The list of commonly used stream ciphers is very short because there’s really only one. RC4, developed by Ron Rivest, is essentially the only stream cipher that has been widely deployed. RC4 is very fast and found in wireless networking devices, as part of Wired Equivalent Privacy (WEP) and WiFi Protected Access (WPA), among other places. WEP does not offer much protection because a wireless network with lots of WEP traffic will reuse portions of the key stream if you listen patiently for a while. This is exactly what you weren’t supposed to do with stream ciphers. This is more a poor use of RC4 rather than a flaw in the algorithm itself. WPA is a replacement for WEP that provides better security.
The RC4 key stream is generated from a 256 byte state array using a pseudorandom number generator. Each time random bits are generated, the state array gets slightly scrambled so that future output bears very little resemblance to past output. The state array is initialized by the encryption key. Encryption keys can be between 1 and 256 bytes long, with shorter keys essentially repeated to pad out the length. Initially, the state array has a fixed value. The algorithm is then initialized by looping over the repeated encryption key and scrambling the state array according to the key bit values. The encrypted stream is generated by taking the exclusive-or of the bits of the input stream with the randomly-generated bits.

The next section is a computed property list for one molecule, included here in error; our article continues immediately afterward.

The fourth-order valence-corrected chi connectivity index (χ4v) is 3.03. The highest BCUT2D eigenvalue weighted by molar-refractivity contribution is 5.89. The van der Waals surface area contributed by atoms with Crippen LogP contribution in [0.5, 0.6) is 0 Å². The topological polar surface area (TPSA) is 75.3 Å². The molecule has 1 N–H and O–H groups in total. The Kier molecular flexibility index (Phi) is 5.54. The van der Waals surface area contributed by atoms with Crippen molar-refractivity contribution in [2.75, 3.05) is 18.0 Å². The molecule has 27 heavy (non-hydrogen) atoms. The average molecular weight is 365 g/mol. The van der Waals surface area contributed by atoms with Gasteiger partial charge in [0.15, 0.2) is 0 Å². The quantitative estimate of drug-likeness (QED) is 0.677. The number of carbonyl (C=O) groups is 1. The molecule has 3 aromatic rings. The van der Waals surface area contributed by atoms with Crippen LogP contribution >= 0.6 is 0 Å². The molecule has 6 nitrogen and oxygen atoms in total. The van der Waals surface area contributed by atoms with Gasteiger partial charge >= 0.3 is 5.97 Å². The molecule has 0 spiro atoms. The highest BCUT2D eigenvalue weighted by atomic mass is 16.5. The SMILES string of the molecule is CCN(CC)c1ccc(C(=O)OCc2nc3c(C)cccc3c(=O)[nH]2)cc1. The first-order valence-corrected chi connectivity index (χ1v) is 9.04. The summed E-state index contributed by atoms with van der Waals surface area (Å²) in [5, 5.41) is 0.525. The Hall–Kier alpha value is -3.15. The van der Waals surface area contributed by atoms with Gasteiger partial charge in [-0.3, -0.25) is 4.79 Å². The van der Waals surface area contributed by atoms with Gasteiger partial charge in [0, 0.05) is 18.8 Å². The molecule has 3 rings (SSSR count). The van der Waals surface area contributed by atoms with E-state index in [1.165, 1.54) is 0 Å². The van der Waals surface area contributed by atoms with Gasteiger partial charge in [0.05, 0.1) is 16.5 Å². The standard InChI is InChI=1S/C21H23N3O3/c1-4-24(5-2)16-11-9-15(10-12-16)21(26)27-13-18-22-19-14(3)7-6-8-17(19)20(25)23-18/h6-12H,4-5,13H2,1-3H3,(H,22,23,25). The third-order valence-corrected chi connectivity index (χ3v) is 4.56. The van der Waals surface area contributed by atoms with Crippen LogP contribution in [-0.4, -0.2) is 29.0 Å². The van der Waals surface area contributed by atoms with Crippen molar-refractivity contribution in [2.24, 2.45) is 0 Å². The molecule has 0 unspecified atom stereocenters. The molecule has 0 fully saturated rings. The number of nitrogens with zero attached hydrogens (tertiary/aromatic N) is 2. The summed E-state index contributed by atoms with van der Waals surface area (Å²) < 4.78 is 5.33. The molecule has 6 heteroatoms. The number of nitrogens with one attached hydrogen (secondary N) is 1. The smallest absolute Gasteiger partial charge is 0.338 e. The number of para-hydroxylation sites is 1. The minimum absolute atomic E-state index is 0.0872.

Next time: More Symmetric Cipher Suites